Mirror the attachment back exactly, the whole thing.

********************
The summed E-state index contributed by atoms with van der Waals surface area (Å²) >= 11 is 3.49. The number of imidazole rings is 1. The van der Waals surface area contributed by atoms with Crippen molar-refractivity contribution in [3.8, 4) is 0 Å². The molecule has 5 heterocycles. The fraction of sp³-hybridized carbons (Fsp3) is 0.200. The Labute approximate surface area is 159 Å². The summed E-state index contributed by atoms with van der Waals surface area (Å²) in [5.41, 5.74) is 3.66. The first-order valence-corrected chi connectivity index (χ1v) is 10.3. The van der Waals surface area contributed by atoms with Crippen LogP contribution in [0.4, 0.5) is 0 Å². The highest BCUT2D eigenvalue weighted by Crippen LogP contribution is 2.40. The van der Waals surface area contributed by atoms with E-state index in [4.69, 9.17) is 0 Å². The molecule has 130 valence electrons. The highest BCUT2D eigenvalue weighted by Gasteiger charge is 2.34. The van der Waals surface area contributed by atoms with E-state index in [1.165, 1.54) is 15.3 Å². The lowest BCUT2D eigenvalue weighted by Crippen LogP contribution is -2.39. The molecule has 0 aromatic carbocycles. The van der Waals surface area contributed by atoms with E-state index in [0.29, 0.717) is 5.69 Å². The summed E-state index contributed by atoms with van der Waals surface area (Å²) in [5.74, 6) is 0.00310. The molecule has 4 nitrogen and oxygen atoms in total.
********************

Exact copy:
The summed E-state index contributed by atoms with van der Waals surface area (Å²) >= 11 is 3.49. The number of imidazole rings is 1. The van der Waals surface area contributed by atoms with Crippen molar-refractivity contribution in [3.8, 4) is 0 Å². The molecule has 5 heterocycles. The fraction of sp³-hybridized carbons (Fsp3) is 0.200. The Labute approximate surface area is 159 Å². The summed E-state index contributed by atoms with van der Waals surface area (Å²) in [5.41, 5.74) is 3.66. The first-order valence-corrected chi connectivity index (χ1v) is 10.3. The van der Waals surface area contributed by atoms with Crippen LogP contribution in [0.4, 0.5) is 0 Å². The highest BCUT2D eigenvalue weighted by Crippen LogP contribution is 2.40. The van der Waals surface area contributed by atoms with E-state index in [4.69, 9.17) is 0 Å². The molecule has 130 valence electrons. The highest BCUT2D eigenvalue weighted by Gasteiger charge is 2.34. The van der Waals surface area contributed by atoms with E-state index in [1.165, 1.54) is 15.3 Å². The lowest BCUT2D eigenvalue weighted by Crippen LogP contribution is -2.39. The molecule has 0 aromatic carbocycles. The van der Waals surface area contributed by atoms with E-state index in [0.29, 0.717) is 5.69 Å². The summed E-state index contributed by atoms with van der Waals surface area (Å²) in [5.74, 6) is 0.00310. The molecule has 4 nitrogen and oxygen atoms in total.